Foraged food is nutritious and foraging reduces food miles, saves money, and connects us with our local environment. Preservation techniques enable us to enjoy our harvest for longer, as well as preventing food waste and ensuring the year-round availability of local produce. We support local residents to start foraging and preserving with our year-round workshop series.
We offer wild food foraging workshops led by local Wild Food Educator, Ella Milburn. Ella is an expert instructor who teaches us how to identify, harvest, and prepare a wide range of wild foods found in Bath. Ella also provides insights into the nutritional value, cultural significance, and culinary uses of local plants, as well as safety and sustainability considerations when foraging. If you are new to foraging, we recommend that you join one of our walks to begin your foraging journey and learn more about foraging in Bath. Ella’s workshops are also suitable for those with more experience. A variety of wild plants can be found in Bath with a range of applications in cooking.
Flavourful herbs such as garlic mustard, marjoram, and wild garlic can be added to pasta, soups, and potage. Plantain, wild asparagus, and sorrel leaves can be enjoyed in a salad. Local foraged food can also be used to prepare alternatives to ingredients such as pesto, chia seeds, and green tea powder. Foraging is permitted in most public spaces, including woodlands, parks, and hedgerows. Wild plants can be found at the Smallcombe Nuttery (and the surrounding area), parts of the Bath skyline, around Kensington Meadows, and along the Two Tunnels Greenway. The Smallcombe Nuttery also contains fruit and nut trees which are free to harvest from. Many of our workshops will take place in and around the nuttery.
When foraging, be safe: do not consume any species that you are not certain that you have identified correctly. When trying a new wild plant, try a small amount at first and wait a day or so to make sure it agrees with you before having more. Do not forage near polluted roads. Harvest only in abundant areas and try to pick from multiple patches rather than one. This maintains an abundance of food for animals and other foragers. Never uproot wild plants. Dates and venues for our foraging workshops will be posted on our events page. You can also sign up to our newsletter to receive news about future workshops.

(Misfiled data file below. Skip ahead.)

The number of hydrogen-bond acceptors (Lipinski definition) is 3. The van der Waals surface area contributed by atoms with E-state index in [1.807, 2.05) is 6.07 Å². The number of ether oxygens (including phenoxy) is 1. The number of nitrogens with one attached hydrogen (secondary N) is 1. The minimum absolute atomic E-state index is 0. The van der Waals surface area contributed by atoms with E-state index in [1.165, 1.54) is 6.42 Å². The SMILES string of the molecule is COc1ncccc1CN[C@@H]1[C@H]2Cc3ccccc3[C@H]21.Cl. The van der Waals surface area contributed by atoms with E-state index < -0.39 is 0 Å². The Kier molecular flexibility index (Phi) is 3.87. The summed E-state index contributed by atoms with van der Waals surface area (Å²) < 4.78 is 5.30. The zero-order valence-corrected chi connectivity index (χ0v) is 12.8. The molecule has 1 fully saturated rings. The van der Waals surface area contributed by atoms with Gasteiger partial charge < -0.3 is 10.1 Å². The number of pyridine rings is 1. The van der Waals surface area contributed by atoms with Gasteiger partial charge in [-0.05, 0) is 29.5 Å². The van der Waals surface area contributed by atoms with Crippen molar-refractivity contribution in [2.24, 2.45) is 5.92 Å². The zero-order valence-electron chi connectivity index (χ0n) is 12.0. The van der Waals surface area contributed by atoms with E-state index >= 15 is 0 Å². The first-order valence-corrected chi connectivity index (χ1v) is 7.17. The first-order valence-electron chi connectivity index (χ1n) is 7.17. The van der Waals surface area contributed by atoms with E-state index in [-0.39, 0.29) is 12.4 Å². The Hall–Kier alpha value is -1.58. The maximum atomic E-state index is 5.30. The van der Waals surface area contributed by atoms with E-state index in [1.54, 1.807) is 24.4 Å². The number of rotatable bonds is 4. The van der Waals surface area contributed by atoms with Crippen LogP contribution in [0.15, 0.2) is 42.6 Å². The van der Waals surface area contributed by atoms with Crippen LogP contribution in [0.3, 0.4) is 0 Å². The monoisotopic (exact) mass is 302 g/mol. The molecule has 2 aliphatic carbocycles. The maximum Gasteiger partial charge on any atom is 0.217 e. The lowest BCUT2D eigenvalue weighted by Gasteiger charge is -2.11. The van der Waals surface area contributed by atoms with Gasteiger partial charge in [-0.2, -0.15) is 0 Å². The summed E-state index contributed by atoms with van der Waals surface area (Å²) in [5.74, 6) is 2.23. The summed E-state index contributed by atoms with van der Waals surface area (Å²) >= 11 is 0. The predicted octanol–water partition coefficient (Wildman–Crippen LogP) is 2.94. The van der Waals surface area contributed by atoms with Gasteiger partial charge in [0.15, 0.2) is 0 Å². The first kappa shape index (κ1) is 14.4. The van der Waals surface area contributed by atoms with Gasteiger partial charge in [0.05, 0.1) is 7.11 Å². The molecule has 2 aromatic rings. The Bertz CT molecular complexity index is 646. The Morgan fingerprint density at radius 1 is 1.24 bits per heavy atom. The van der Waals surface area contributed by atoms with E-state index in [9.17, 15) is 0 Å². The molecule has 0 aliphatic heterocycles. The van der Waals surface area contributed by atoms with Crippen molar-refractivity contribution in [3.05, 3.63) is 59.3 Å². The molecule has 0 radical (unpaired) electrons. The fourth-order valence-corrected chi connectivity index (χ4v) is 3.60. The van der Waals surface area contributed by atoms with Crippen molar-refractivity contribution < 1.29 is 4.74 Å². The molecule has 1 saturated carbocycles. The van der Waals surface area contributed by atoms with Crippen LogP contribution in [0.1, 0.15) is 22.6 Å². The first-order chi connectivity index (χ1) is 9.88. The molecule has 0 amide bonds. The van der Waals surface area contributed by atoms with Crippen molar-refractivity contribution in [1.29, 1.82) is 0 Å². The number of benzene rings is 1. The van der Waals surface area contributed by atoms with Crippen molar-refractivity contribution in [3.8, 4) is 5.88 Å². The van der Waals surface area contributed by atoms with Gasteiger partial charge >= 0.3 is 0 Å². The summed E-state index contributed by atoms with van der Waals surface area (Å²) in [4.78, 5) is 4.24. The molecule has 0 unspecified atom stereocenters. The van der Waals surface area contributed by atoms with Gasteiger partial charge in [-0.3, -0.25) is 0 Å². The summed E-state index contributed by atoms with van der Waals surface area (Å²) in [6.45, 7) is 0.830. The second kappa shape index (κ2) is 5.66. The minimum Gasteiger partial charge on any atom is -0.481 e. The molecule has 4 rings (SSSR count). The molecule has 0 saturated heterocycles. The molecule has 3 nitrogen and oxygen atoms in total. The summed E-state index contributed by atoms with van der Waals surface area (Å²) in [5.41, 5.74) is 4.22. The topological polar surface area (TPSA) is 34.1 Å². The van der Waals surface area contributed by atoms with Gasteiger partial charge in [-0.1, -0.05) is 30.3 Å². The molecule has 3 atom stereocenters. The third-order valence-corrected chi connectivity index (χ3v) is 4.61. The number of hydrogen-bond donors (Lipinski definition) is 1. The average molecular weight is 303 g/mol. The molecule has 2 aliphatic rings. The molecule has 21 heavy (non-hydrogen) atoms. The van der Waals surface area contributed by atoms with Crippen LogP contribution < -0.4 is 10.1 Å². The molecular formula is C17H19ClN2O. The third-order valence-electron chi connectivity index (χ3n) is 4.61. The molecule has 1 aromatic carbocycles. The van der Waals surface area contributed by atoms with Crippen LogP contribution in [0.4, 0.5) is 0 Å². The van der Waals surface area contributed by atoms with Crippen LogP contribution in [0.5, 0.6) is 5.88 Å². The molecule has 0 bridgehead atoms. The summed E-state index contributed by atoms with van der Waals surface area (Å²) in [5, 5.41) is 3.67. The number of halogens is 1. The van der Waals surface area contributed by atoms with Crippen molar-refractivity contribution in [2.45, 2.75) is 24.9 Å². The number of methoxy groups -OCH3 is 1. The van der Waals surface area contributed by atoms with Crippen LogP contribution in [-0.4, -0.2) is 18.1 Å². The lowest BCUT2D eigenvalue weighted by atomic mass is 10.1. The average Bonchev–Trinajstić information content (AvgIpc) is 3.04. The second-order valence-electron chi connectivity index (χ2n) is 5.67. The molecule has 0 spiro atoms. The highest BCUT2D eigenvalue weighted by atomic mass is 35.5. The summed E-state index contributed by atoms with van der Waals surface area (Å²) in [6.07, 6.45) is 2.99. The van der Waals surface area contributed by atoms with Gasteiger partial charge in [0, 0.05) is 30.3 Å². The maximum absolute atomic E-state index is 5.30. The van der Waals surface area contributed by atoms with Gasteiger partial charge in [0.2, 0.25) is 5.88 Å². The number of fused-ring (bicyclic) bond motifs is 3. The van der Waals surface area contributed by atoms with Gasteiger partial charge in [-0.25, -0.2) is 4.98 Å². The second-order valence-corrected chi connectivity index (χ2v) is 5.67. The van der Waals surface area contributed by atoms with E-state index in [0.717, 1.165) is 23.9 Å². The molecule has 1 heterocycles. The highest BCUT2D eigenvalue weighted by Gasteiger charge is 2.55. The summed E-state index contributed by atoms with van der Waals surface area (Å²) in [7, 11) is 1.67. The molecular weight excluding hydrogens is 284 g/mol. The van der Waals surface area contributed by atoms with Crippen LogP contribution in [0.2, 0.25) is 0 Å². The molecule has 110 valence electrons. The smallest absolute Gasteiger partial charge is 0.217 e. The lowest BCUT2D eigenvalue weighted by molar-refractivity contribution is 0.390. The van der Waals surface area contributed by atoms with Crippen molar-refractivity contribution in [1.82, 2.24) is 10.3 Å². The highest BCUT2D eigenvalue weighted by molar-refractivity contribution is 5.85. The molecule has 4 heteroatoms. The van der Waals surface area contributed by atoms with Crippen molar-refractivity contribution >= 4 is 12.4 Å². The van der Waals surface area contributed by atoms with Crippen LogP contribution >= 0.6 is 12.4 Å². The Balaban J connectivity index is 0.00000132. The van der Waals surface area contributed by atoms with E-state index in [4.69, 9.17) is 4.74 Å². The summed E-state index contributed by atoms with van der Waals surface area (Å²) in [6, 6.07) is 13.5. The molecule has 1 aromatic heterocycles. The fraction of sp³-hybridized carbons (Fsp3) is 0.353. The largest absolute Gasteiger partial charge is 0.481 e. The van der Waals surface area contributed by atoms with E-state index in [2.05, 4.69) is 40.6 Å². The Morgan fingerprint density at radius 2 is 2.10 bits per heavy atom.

Food preservation techniques
Food preservation techniques maintain the nutritional value, texture, and flavour of food over time. While we are accustomed to buying mass-produced cans and pickles, food preservation techniques can also be used at home and many are easier than you might think. Some common home preservation techniques are:
• Fermentation: anaerobic microorganisms digest carbohydrates to alcohols, essential for the production of various foods including cheese and yoghurt.
• Salting: salt reduces the water content of stored foods, preventing microorganism growth.
• Pickling: the high acid content of vinegar prevents microbial growth.
• Oiling: preserving food in oil isolates food from air, creating a seal that prevents microbial growth.
Our preservation workshops cover a range of preservation techniques. They are perfect for anyone who wants to get started in food preservation, or add to existing knowledge of preservation techniques. The workshops include demonstrations of the preservation methods as well as practice using them so that you can make your own preserved food to take away with you.
We also have apple juicing equipment available to borrow, including a crusher, press, and pasteuriser, so that you can make apple juice from excess apples. These are available to borrow for free for those who have attended one of our workshops.
The food group has a set of household-sized apple juicing equipment: crusher, press and pasteuriser. It’s available for hire to local families and groups who’ve attended one of our regular workshops.